When a South Carolina judge appealed for compassion for a suspected mass murderer’s white parents—people who likely reminded him of himself—instead of focusing on the nine black lives violently snuffed out and their loved ones left behind, it was a stark reminder that some can connect only with those who look like them.
In fact, this is a resounding complaint of many minorities who wonder why so many white Americans defend the over-policing of black communities and other systemic racism, seemingly unable to put themselves in the shoes of nonwhites.
Now MTV’s documentary White People, which airs Wednesday at 8 p.m. EDT, introduces viewers to several white Americans who have learned a little something about discrimination after inserting themselves into environments where they are the minority.
Dakota, a white student from a majority-white town, is one such example. He opted to attend an HBCU, despite concerns from those in his community.
Samantha has also experienced a taste of minority life. She’s a teacher on a Native American reservation, where her students still cope with the aftereffects of manifest destiny.
“We’ve never had to internalize what white people have done in America,” she admitted. “Here, you can’t escape that.”
In a situation where she’s forced to acknowledge daily that the birth of a nation occurred only because others were obliterated, Samantha and her white colleagues are learning that what happened so many years ago isn’t just something people can easily “get over” in the present day, no matter how many times Fox News pundits urge selective amnesia.
Although Samantha’s occupation forces her to deal with some of the complexities of race in America, during the MTV documentary—part of the network’s Look Different campaign to encourage discussion on race—viewers will meet several other white people who opt for comfort over tackling the touchy subject.
Lucas, who teaches a white-privilege workshop to other members of his demographic group, doesn’t mind talking to a room full of open- or like-minded people, but when it comes to broaching the subject with his conservative, Bill O’Reilly-loving stepdad, he avoids the confrontation.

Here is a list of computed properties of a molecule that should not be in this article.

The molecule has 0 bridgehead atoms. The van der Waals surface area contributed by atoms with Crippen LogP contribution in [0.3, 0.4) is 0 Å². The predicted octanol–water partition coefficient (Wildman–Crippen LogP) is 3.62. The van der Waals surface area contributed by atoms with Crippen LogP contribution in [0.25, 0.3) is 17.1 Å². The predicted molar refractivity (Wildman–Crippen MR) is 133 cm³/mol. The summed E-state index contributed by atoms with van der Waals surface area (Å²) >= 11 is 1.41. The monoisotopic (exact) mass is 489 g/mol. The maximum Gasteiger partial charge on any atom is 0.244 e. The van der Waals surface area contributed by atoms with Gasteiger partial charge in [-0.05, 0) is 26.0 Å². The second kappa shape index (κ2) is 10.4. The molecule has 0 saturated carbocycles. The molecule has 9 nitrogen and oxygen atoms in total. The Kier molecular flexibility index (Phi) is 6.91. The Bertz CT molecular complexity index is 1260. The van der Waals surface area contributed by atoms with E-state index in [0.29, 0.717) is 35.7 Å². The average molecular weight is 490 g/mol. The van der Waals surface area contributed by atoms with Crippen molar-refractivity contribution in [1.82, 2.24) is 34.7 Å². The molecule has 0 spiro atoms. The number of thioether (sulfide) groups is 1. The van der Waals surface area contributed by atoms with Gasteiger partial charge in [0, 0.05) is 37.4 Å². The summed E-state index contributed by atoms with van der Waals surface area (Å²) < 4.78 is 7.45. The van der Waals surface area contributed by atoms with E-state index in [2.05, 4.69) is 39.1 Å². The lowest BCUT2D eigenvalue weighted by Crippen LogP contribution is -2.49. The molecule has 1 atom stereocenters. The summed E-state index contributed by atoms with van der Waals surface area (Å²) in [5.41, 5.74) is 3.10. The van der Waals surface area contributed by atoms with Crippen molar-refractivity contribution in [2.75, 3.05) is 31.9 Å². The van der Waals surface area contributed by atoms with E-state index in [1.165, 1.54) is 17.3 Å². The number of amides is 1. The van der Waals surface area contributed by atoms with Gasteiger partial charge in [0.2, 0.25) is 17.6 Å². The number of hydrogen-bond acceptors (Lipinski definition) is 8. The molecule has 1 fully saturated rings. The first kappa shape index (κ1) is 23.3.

The documentary is proof that unlike the millions of minority-group members in this country who can never fully avoid the topic of race because they’re confronted with stereotypes, prejudices and racism on a regular basis, some whites—the “default” race, as one young girl put it—choose not to think about it at all.
More than one white person in the show expressed discomfort and awkwardness when attempting to discuss race, like the young man who couldn’t quite get the words out when asked how his life might be different if he had been born with darker skin.
As for Lucas’ stepfather, who had no idea he was offending his stepson with his views, he chose not to even entertain the opinions of others when he Googled “white privilege.” He didn’t like how it all made him feel, so he exercised what is arguably the greatest benefit of his privilege: just opting to ignore others’ struggles. “Most of the stuff that I saw was so slanted against white people,” said one of the oldest people featured in the documentary. “You get a bad, bad feeling. I can’t listen to this person … ”
Life would be easier for many if they could just silence the painful chatter and move on, but there are countless minorities who also experience bad feelings, and not just when they research topics on race. Those emotions pop up when they are denied opportunities based on stereotypes, when they experience harassment by authority figures while engaging in everyday errands and when they’re burying their bullet-riddled loved ones with little hope of justice.
For them, unlike some in the documentary, the effects of racism aren’t just about uncomfortable feelings. They’re about survival. In many cases, they are literally a matter of life and death. That’s a realization that few in the White People documentary will ever likely fully understand.